In the first place, Dr. Guyther makes housecalls.
Sure, he's a small-town (Mechanicsville, Md., Pop. under 300) doctor who knows most of his patients and their families and even remembers the names of most -- well, a lot -- of the 1,950 babies he's delivered in 31 years of practice. But Dr. J. Roy Guyther is something more than Marcus Welby.
He started out, of course, as a G.P., happy to return to the Southern Maryland farm community in which he grew up. But now he's what the medical profession calls a "family practitioner." In fact, he teaches (part-time) at the Universtiy of Maryland medical school, working on a one-to-one basis with residents in the family-practice program, and he is medical director of a nursing home in St. Mary's County.
"When I first went into practice," he says, "I will tell you quite frankly, I didn't know a great deal about (promotion of heath). I took care of problems when they came in and then left a bill. I never talked to patients about health-hazard appraisal, such as, well 'If your mother had diabetes, now that doesn't necessarily mean you'll get it, but there's a 25 percent chance, but if you keep your weight down, there'll be less of a chance . . .'
"Now I spend a lot of time talking to patients and though I only see about half as many . . . I do talk to people and that's new, in a way, and it's important."
Dr. Guyther also talks to medical students about the importance of communicating, rather than just quizzing patients, and he draws from his own rich experience.
"What did your father die of," Dr. Guyther asked a patient. The answer: "complications."
Named the 1979 Family Doctor of the Year by the American Academy of Family Physicians and Good Housekeeping Magazine, Dr. Guyther's feeling for the importance of promoting health education led him to accept spokesmanship for Good Housekeeping's massive (928-pages) and rather costly ($19.95) Family Health and Medical Guide, which he feels is a good reference to help the layman understand what the doctor is talking about.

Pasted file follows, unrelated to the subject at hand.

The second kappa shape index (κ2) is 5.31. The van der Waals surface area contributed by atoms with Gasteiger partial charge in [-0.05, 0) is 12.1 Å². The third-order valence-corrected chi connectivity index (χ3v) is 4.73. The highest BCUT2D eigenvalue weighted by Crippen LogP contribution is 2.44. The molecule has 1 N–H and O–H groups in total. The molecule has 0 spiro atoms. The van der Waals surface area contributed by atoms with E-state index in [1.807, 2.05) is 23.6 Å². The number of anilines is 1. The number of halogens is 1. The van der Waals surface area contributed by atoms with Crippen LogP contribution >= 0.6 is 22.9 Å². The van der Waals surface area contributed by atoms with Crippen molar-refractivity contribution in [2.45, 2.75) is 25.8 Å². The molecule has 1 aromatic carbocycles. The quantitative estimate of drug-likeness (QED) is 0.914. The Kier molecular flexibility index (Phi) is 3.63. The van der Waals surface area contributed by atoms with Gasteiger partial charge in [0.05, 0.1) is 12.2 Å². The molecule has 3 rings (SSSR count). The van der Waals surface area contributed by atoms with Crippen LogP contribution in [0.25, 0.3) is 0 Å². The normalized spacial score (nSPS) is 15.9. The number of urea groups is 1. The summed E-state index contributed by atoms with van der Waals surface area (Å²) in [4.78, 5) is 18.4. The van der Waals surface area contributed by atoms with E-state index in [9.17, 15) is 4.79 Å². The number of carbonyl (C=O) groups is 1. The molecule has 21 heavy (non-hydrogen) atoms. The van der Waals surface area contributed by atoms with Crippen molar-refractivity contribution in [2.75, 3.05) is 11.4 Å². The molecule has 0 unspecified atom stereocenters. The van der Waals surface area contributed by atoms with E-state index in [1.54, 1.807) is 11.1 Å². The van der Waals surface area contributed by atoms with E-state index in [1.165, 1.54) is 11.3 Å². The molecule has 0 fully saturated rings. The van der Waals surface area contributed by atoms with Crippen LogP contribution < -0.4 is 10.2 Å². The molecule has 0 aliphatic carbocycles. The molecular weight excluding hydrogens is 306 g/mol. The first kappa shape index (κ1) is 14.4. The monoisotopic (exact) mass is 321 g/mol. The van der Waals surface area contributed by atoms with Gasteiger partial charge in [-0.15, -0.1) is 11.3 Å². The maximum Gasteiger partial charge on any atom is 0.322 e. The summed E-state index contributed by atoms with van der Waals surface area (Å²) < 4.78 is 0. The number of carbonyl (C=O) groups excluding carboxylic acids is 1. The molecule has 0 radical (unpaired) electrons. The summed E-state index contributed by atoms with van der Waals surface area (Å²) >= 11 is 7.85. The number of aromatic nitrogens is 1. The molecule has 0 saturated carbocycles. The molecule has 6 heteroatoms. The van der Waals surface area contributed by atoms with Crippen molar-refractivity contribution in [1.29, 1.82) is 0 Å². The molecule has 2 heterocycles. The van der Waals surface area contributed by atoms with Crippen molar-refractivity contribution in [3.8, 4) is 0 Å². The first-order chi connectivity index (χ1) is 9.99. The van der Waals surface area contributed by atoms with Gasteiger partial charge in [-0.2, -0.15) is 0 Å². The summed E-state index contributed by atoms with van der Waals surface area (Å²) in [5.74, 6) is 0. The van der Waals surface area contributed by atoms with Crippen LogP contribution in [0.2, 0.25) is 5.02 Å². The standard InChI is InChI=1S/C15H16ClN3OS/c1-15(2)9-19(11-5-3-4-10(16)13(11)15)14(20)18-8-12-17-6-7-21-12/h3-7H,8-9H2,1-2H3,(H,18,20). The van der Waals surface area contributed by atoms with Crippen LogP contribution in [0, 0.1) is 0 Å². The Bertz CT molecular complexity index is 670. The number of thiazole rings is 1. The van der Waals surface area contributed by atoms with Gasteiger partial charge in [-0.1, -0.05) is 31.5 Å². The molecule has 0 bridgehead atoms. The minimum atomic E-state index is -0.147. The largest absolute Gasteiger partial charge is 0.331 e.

He described a recent study conducted for a year by senior medical students who sat in a physician's office and interviewed patients as they came out, asking such questions as "What did the doctor tell you about this or that?" or "What did he say to you?" or "What did he tell you to do?"
They found the patients remembered only about one-third of the physician's explanations and instructions.
Roy Guyther feels passionately about house calls."I know that so may (doctors) have given it up that a lot of people think that no doctors do it, but a lot still do. I understand those who say 'It's inefficient, not cost effective' or 'You can't do as good an examinaton,' but I think I get a lot of satisfaction and I have a lot of people who really legitimately can't come into the office.
"I think it's an essential part of family medicine. I'll wander around the house, maybe open the refrigerator and think, 'Why this person isn't getting enough to eat. There's nothing here,' or I'll see empty bottles in the trash can and I'll know, well, they're getting too much of some things. I may fuss on the way, but I never came from a house call that I didn't have a really good feeling about."